Daylighting is an essential design strategy for zero energy schools. Properly designed daylighting uses sunlight to offset electrical lighting loads, save energy and reduce cooling loads. The benefits of daylighting are especially important for classrooms (particularly special-needs classrooms). When designing a ZNE school, daylighting the majority of all classrooms and other regularly occupied spaces should be a high priority. The top priority should be the classrooms and resource rooms, followed by media centers and administrative spaces. Daylighting in these spaces will have the greatest non-energy benefits for students, teachers, and staff.
Controlling plug loads is a constant struggle in schools. Plug load rise from increased use of information technology and personalized learning devices is inevitable. It can be controlled through careful specification and through training of teachers, staff, and students on how to reduce energy consumption. Plug load from small appliances is much harder to control. Controlling this type of plug load requires culture change. The need for teachers and staff to prepare food and beverages during their short breaks should be recognized and met by providing sufficient, appropriate, energy-efficient appliances in convenient and attractively designed locations. A long-term communications and training strategy should be developed and implemented so teachers and staff remain aware of the effect indiscriminate use of inefficient small appliances will have on energy consumption and energy costs. School administrators should monitor and prohibit the indiscriminate use of small appliances, set an example by not using such appliances themselves and, where appropriate, reinforce prohibition of their use through school district policy.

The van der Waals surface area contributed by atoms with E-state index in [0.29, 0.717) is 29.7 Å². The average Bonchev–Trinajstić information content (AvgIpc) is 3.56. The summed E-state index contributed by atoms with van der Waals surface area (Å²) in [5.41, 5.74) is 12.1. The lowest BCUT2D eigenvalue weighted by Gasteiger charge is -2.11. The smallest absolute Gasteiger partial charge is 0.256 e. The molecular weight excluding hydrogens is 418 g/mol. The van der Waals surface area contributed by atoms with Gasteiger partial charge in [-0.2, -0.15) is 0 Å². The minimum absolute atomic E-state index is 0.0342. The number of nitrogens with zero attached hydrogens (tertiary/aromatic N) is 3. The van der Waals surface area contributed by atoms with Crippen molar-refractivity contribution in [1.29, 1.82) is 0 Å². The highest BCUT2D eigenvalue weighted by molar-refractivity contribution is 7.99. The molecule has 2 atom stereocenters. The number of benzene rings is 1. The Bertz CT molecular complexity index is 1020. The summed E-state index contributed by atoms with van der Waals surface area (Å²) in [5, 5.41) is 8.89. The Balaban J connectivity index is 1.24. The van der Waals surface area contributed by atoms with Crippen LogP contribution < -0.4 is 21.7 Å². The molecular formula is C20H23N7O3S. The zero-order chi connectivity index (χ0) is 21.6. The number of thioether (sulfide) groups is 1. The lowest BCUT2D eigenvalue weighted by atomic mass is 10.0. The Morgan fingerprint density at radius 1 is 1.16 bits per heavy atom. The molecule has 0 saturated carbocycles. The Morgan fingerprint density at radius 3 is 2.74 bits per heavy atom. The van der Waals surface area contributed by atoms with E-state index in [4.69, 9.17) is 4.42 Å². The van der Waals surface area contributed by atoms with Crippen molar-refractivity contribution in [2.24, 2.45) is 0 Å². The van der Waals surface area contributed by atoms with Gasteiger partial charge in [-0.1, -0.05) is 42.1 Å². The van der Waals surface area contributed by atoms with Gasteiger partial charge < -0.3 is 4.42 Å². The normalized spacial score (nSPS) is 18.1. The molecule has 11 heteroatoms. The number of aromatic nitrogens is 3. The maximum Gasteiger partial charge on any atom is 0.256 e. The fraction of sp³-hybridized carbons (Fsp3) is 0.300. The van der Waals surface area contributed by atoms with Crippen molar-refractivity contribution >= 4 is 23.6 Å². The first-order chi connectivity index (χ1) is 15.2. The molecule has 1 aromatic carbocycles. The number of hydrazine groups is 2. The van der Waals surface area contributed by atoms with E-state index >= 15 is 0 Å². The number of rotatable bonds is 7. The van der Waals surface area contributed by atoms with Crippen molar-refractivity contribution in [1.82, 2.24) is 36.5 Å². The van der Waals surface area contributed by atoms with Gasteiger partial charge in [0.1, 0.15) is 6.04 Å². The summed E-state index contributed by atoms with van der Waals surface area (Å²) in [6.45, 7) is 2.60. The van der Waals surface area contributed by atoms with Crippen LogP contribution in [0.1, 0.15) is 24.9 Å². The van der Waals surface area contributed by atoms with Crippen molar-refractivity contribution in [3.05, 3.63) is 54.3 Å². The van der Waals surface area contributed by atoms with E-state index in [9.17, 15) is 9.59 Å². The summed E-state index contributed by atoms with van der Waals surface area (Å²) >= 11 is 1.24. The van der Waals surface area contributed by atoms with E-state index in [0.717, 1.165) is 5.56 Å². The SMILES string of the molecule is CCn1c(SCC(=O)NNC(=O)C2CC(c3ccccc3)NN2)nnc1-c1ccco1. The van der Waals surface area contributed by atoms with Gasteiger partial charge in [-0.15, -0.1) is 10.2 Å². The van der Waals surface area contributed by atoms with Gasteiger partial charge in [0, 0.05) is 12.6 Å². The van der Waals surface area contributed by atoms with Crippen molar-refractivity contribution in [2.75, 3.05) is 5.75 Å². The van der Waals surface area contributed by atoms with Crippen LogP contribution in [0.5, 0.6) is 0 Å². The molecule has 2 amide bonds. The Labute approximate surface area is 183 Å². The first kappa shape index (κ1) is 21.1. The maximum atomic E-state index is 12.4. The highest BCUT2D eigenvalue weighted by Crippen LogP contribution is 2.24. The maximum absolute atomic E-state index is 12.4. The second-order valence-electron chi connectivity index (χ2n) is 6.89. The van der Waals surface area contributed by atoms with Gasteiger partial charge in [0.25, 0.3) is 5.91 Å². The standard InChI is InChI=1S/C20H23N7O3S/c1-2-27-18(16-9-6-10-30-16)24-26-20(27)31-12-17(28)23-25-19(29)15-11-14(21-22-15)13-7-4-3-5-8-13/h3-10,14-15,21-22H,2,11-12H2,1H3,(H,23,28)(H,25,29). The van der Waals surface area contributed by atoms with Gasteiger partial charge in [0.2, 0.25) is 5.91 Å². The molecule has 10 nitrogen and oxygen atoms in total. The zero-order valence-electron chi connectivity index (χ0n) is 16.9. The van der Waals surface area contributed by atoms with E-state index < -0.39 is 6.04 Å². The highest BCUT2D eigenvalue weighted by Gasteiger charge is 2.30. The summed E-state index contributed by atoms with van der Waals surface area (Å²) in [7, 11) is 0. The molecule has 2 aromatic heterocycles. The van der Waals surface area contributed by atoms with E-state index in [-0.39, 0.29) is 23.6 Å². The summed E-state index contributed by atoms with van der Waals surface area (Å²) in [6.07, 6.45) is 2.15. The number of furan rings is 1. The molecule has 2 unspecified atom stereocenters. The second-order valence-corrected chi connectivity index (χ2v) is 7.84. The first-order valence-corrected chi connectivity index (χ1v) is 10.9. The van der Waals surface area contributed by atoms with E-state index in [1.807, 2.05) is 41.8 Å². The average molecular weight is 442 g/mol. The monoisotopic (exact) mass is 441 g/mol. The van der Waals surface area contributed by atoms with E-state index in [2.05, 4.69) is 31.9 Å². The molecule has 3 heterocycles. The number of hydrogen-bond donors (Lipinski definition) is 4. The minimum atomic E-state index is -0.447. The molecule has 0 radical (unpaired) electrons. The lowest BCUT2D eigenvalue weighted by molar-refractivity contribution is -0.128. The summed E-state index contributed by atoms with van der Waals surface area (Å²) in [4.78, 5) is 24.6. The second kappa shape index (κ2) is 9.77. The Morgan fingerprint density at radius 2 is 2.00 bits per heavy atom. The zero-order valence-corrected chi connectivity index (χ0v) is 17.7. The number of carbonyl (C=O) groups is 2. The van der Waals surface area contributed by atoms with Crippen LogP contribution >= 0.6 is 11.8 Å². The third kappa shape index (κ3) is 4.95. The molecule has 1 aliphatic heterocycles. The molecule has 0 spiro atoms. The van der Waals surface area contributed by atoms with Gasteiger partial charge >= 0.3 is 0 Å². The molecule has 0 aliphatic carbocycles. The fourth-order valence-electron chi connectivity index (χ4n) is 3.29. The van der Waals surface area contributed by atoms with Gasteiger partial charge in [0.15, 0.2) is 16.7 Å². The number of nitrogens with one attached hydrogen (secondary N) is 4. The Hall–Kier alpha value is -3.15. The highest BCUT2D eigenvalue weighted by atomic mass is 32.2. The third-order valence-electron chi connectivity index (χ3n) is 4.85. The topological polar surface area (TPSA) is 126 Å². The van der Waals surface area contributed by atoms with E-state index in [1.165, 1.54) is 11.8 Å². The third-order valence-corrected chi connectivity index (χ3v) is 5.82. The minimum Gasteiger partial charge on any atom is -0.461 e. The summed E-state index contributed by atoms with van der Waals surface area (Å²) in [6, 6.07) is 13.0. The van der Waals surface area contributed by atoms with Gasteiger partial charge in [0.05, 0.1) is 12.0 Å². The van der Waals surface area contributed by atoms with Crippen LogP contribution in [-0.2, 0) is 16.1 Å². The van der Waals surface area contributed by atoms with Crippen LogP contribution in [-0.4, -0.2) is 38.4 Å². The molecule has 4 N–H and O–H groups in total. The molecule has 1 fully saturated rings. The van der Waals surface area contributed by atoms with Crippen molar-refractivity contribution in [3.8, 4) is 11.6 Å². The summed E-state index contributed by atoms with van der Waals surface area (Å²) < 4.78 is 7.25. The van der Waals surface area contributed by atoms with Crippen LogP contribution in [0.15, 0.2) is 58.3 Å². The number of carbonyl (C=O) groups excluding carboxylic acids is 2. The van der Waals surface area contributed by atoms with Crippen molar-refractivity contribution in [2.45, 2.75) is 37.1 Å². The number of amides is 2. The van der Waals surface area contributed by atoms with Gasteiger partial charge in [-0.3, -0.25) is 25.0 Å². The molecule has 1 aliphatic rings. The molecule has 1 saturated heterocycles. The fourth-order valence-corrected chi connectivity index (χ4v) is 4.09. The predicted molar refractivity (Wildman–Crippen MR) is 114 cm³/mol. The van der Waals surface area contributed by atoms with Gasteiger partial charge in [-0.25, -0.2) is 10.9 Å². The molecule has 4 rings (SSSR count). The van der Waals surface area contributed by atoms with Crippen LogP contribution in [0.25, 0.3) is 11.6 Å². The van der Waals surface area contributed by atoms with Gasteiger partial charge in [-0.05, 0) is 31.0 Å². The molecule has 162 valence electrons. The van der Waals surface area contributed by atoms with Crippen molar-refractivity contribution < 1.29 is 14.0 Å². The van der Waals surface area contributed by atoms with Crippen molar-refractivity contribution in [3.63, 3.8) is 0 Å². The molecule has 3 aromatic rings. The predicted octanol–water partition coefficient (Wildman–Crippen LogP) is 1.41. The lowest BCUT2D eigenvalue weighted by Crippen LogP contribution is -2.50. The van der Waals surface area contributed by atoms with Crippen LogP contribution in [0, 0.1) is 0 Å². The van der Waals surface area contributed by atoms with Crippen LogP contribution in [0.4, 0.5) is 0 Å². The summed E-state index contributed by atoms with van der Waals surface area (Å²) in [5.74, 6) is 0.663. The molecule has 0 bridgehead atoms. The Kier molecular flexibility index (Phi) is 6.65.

The essential role of K–12 school food service is to provide healthy, nutritious and appealing food to the students. That goal cannot be compromised, but consideration of energy efficiency can guide menu designers to select certain foods over others. Certain types of cooking are more effective at conveying heat to the food to be cooked, resulting in less heat input to the system and/or a shorter cooking time. Less heat or a shorter heat not only reduces the amount of fuel or electricity required for cooking but may also reduce the amount of exhaust air that must be removed from the kitchen. A zero energy school should engage a nutritionist to design a menu that meets the requirements for variety, nutrition, and appeal while reducing the overall energy consumption for preparation and cooking.
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